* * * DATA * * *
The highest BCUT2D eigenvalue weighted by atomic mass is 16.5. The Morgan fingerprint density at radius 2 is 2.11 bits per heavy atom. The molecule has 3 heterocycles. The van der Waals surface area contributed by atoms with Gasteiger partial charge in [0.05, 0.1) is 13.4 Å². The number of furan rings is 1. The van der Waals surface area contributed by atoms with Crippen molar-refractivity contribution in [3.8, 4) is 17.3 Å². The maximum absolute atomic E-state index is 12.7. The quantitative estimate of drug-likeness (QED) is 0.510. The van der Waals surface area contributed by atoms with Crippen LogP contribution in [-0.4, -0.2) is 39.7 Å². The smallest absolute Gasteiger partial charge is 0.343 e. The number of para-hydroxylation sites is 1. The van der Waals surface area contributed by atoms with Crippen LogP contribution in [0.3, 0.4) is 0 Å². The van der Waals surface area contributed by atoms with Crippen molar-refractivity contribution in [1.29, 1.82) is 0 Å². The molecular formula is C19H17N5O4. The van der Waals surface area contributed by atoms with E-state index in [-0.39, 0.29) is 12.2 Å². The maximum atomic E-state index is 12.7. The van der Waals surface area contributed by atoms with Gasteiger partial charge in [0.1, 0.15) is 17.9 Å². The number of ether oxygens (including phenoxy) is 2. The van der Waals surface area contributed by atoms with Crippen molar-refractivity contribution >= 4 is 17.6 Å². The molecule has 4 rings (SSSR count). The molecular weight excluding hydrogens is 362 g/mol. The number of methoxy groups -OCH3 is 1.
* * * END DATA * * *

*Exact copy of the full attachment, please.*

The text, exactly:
The highest BCUT2D eigenvalue weighted by atomic mass is 16.5. The Morgan fingerprint density at radius 2 is 2.11 bits per heavy atom. The molecule has 3 heterocycles. The van der Waals surface area contributed by atoms with Gasteiger partial charge in [0.05, 0.1) is 13.4 Å². The number of furan rings is 1. The van der Waals surface area contributed by atoms with Crippen molar-refractivity contribution in [3.8, 4) is 17.3 Å². The maximum absolute atomic E-state index is 12.7. The quantitative estimate of drug-likeness (QED) is 0.510. The van der Waals surface area contributed by atoms with Crippen LogP contribution in [-0.4, -0.2) is 39.7 Å². The smallest absolute Gasteiger partial charge is 0.343 e. The number of para-hydroxylation sites is 1. The van der Waals surface area contributed by atoms with Crippen LogP contribution in [0.3, 0.4) is 0 Å². The van der Waals surface area contributed by atoms with Crippen molar-refractivity contribution in [1.29, 1.82) is 0 Å². The molecular formula is C19H17N5O4. The van der Waals surface area contributed by atoms with E-state index in [-0.39, 0.29) is 12.2 Å². The maximum atomic E-state index is 12.7. The van der Waals surface area contributed by atoms with Gasteiger partial charge in [0.1, 0.15) is 17.9 Å². The number of ether oxygens (including phenoxy) is 2. The van der Waals surface area contributed by atoms with Crippen molar-refractivity contribution >= 4 is 17.6 Å². The molecule has 4 rings (SSSR count). The molecular weight excluding hydrogens is 362 g/mol. The number of methoxy groups -OCH3 is 1.